Upon being asked by a rueful looking nurse, as he was pacing outside the delivery room, if he would like a boy or a girl, my father flicked his cigarette ash and smiled, “A girl”. Born in Delhi on a busy August evening, right after my mother bought her coveted Singer sewing machine, I was always given love and freedom to be who I am.
My literary imaginative parents took turns to tell me stories of the magical flying horse, the clever Mulla Nasruddin, and seemingly endless anecdotes from our family vault. Both were journalists and protégé of progressives like Ismat Chughtai and Sajjad Zaheer. As my first chroniclers of human history, they gave me my particular vision and a sense of identity.
I grew up in a Delhi, which was socially aware and full of hope, among people for whom to be generous was to give without expecting in return; where life like art was an outcome of your courage and imagination. Lines between neighbours and religions were blurred; we did not know of words like riots, love jihad or terrorism. The last such chasm was the Partition and then my grandparents had chosen India as their home. The rest of us simply inherited the same deep unquestionable sense of belonging.
Over the years, I have lived in different cities but Delhi, with its close network of friends, familiar landmarks, jamun trees and ancient stone monuments, has always been home. Today, I stay across the road from the Hauz Khas madrasa and living so close to the monument has given me a distinct advantage. I am probably the only person to have spanned a period of 20 years through drawings, paintings and photographs of the area.
My first solo comprised oil paintings of the presiding domed tower, which I portrayed as a sign for truth and its survival, ideas central to many of my later book installations. Built in the 14th century, the madrasa finds place in Ibn Battuta’s travel diary as having had one of the best libraries in India with astronomy, mathematics and medicine as its highlights. As I walk along its crumbling walls, I often picture ancient scholars watching stars at night and measuring changing shadows through long, quiet afternoons, unperturbed by calls from the emperor as they scribble by lamplight. Delhi has more assertive emperors now and that certainly makes it an art hub, in the sense that there is big money to draw gallerists and artists alike in the hope of success. The city is like a powerful magnet for people from different regions of India, which makes it even more significant as it opens itself to diverse voices and flavours. When public institutions failed artists, hundreds of private galleries mushroomed around the city and now there is a spurt of art collectives spearheading new media projects and international networking systems.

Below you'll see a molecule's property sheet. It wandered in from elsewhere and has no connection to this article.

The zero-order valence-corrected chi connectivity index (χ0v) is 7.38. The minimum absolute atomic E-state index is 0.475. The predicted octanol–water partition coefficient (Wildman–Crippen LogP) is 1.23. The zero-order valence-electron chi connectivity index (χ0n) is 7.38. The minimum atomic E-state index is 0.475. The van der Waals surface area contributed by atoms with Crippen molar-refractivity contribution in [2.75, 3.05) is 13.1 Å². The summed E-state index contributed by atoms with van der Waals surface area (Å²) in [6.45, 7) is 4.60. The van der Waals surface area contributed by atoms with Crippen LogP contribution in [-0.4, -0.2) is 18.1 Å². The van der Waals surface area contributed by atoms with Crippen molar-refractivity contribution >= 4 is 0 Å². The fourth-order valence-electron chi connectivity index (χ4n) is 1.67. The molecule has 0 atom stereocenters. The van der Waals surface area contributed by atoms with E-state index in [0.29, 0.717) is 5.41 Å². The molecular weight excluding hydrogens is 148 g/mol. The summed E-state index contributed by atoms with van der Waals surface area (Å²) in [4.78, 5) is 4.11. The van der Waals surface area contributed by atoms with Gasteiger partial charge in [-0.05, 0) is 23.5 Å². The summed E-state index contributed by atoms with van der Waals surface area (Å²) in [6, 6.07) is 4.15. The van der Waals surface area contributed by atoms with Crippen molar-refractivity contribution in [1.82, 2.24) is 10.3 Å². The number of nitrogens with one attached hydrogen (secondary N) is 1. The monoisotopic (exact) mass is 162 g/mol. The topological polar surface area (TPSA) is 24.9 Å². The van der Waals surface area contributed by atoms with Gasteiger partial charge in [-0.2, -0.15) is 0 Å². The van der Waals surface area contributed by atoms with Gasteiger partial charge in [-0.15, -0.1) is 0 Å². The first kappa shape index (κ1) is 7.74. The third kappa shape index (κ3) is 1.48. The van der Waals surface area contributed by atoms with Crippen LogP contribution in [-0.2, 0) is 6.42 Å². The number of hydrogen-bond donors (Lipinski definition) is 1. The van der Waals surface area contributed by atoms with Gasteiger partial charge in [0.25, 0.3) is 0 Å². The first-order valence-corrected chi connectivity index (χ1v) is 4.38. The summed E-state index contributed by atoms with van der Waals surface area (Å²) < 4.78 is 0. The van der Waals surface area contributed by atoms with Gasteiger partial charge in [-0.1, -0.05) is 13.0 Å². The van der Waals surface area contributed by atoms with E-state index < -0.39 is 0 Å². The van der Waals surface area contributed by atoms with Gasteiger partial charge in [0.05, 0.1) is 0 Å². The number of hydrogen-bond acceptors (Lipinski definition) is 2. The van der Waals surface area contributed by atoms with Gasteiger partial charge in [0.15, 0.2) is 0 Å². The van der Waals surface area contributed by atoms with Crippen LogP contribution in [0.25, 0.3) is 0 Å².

I look at art as a special type of knowledge; to me it’s not merely an expression in charcoal or video but a unique world-view the artist decides to share and that we owe ourselves as a society to nurture. Art-making, concepts and their translations are part of a fluid and difficult process, which throws up issues incessantly. The challenge is to open pathways for future ideas, new values and fresh reference points to discover what is really valuable in life, to move beyond criticism and take a stand in a society which does not encourage independence of thought and imagination that can sometimes be rough rhythm.
The author is a well-known artist working in diverse media